I first met Lance in high school art class. He was using dead avocado leaves to feather the neck of a huge papier-mache do-do [bird]. As he traded barbs with the art teacher, I thought he’s as sarcastic as I am. I marveled as he invited caustic mockery. Could he teach me that courage. He tried dragging me out of my snotty but baffled and naive shell. I’d knock on the stucco under his screen window at night and he’d sneak out to show me rock shows, bank burnings, gay bars, art museums, thrift stores, cute cruise areas. A clumsy head long plunge into a breathless world of risk, beauty, petty theft and the next event. Lance would challenge your own perception of your own experience with his genius for words. His nimble mind would grab the next unexpected turn of phrase, the next unlikely merit of desperate words and lexicons and meanings from the ether and everything was amplified, dizzying. Sometimes I felt like I could keep up, like we had chemistry, the kind that leads to disasters or breakthroughs....He offered the drug of completeness, however fleeting that he never seemed to find for himself. He made you feel so intimate that when you faced the inevitable hardness, dismissal, the transparent manipulations you’d whine, am I not exempt? I thought we were closer, I thought we were special. But that gift was not for keeping, you had to share and as he consistently proved his lifelong loyalty to his many tempestuous loves, and you know who you are, I was moved and taught anew about his cherished sense of family.


ROB SHEIFFELE, TV producer

Probably the most I’ll learn from Lance is to keep an open mind and an open heart and to give people a chance. He gave me a chance, you know. I wasn’t like the hippist kid on the block when we met and he opened his life to me and introduced me to so much and I saw him do that with so many people in L.A. where he would embrace people who were probably kind of like in the shadows or wallflowers. He had this art for bringing people out of their shell and nurturing people into becoming great. ....I think he lived a very full life and he brought so much joy to people even in dire times when he was in the hospital. I took him to Cedar Sinai Hospital and we were admitting him to the hospital and the nurse read through her check list of admitting questions to Lance and she asked him if he had any religious beliefs and Lance quickly turned to her and said, “I believe in baked goods.”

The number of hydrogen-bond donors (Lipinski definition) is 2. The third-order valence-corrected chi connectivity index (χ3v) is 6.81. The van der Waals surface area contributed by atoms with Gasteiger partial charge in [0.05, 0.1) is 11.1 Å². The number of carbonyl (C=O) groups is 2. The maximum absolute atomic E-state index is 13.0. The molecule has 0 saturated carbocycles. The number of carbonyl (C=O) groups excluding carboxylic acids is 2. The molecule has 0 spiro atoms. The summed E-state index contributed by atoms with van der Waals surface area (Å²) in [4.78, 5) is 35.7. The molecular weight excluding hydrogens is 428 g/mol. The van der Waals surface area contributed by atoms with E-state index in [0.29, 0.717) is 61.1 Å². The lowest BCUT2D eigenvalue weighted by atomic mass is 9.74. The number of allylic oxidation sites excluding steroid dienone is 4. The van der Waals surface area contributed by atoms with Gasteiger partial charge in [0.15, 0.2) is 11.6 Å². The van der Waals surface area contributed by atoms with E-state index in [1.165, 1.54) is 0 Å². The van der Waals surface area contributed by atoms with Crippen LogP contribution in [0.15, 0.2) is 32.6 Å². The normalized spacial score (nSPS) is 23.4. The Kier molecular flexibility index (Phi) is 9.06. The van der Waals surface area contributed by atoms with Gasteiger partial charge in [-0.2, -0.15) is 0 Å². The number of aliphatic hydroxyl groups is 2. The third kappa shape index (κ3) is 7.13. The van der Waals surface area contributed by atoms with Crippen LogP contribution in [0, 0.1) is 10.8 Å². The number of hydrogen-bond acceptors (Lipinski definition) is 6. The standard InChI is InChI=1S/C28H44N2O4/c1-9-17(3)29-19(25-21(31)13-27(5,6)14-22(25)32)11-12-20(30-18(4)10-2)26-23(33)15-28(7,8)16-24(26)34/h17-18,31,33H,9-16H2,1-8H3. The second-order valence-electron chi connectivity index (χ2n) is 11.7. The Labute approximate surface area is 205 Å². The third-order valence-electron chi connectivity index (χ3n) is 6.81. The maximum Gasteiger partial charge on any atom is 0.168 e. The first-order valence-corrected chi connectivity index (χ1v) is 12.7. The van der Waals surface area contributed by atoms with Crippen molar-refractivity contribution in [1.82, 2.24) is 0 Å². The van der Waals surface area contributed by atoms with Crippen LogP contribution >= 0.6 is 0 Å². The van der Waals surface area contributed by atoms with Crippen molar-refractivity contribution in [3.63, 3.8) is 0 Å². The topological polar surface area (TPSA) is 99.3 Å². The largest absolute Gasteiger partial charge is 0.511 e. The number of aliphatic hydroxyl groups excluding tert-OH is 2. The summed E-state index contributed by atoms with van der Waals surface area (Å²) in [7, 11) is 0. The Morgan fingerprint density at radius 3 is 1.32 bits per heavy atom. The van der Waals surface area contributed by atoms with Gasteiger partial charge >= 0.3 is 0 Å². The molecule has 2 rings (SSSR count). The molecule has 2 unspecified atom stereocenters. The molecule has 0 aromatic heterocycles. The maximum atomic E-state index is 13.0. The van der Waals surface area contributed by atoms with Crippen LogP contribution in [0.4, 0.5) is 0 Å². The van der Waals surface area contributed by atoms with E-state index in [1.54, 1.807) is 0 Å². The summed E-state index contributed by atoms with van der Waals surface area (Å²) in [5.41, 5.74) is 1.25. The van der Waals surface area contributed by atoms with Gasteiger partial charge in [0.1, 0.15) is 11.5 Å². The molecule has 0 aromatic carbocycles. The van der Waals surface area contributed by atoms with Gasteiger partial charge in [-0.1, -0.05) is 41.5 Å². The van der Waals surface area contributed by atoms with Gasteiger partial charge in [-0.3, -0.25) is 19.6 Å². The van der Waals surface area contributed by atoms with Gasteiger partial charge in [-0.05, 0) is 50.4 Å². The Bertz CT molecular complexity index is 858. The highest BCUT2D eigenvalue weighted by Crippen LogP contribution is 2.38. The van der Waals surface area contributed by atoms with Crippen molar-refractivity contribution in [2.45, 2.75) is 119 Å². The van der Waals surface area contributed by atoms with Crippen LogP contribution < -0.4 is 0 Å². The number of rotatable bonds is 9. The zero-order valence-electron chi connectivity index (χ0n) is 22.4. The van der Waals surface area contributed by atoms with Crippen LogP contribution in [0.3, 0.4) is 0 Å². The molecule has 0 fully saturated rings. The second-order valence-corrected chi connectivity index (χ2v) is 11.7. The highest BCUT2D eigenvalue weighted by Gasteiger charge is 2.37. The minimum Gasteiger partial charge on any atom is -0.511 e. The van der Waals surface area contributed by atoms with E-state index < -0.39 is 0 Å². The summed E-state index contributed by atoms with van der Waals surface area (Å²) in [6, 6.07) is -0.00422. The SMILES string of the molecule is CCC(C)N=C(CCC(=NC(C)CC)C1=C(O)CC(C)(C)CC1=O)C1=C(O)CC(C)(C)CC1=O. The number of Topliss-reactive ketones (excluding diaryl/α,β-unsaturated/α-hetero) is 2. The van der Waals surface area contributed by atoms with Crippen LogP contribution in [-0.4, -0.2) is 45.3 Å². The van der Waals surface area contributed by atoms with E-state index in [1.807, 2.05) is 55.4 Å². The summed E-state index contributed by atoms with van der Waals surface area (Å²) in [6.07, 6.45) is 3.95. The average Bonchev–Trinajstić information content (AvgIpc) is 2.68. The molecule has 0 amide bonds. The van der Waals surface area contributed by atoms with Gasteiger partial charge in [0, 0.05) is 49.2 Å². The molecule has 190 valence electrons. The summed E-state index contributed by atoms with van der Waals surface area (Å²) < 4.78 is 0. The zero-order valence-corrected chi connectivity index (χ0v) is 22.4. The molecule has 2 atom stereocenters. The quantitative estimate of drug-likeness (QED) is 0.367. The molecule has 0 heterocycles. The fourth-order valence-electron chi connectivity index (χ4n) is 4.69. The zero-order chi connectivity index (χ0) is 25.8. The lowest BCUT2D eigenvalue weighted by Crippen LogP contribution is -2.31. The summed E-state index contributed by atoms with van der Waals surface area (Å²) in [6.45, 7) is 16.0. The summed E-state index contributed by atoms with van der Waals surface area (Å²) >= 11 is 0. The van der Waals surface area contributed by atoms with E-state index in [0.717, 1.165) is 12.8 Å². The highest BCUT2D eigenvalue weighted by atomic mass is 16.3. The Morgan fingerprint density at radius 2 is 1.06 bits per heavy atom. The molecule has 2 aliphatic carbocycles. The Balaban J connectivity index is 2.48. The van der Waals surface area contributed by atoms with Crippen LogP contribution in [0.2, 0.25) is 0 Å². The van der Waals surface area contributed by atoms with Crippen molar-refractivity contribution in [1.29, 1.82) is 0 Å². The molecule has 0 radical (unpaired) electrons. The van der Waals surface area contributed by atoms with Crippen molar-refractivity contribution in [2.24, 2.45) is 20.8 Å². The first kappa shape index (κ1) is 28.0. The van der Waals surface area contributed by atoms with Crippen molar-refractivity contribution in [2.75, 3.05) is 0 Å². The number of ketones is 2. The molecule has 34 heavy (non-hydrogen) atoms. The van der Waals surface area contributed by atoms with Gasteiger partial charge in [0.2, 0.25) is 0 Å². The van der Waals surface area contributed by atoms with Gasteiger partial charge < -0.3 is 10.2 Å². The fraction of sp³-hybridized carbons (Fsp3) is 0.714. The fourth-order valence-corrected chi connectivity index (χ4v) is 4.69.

MICHELE LOUD, sister
I think the most important thing he really taught me was about love.
Probably the most selfless thing I ever did was to take care of him.
There were certain situations that he had been in that were really crisis and that we couldn’t get any help. There was one point where he had his mouth operated on and he just was really sick. His insurance wouldn’t take care of him, we couldn’t take him to a major hospital, we had to go downtown to county hospital and it was a nightmare. He almost bleed to death from his mouth and we sat in county hospital all day and never saw a doctor. We finally got the bleeding to stop ourselves because I went and got a Tampax and wadded it up and stuck it into his mouth and it stopped bleeding. But nobody would do anything and I would say to the nurses and doctors, “He’s hep C and he’s HIV positive and he’s bleeding right here.” And they didn’t do anything for seven hours before we finally got into another area.

It was just incredible when we got him into Carl Bean Hospice. He kind of woke up again and he gave us a certain amount of time that we could deal with his parting and that was like a great gift.

for more on hospice care visit www.pbs.org/lanceloud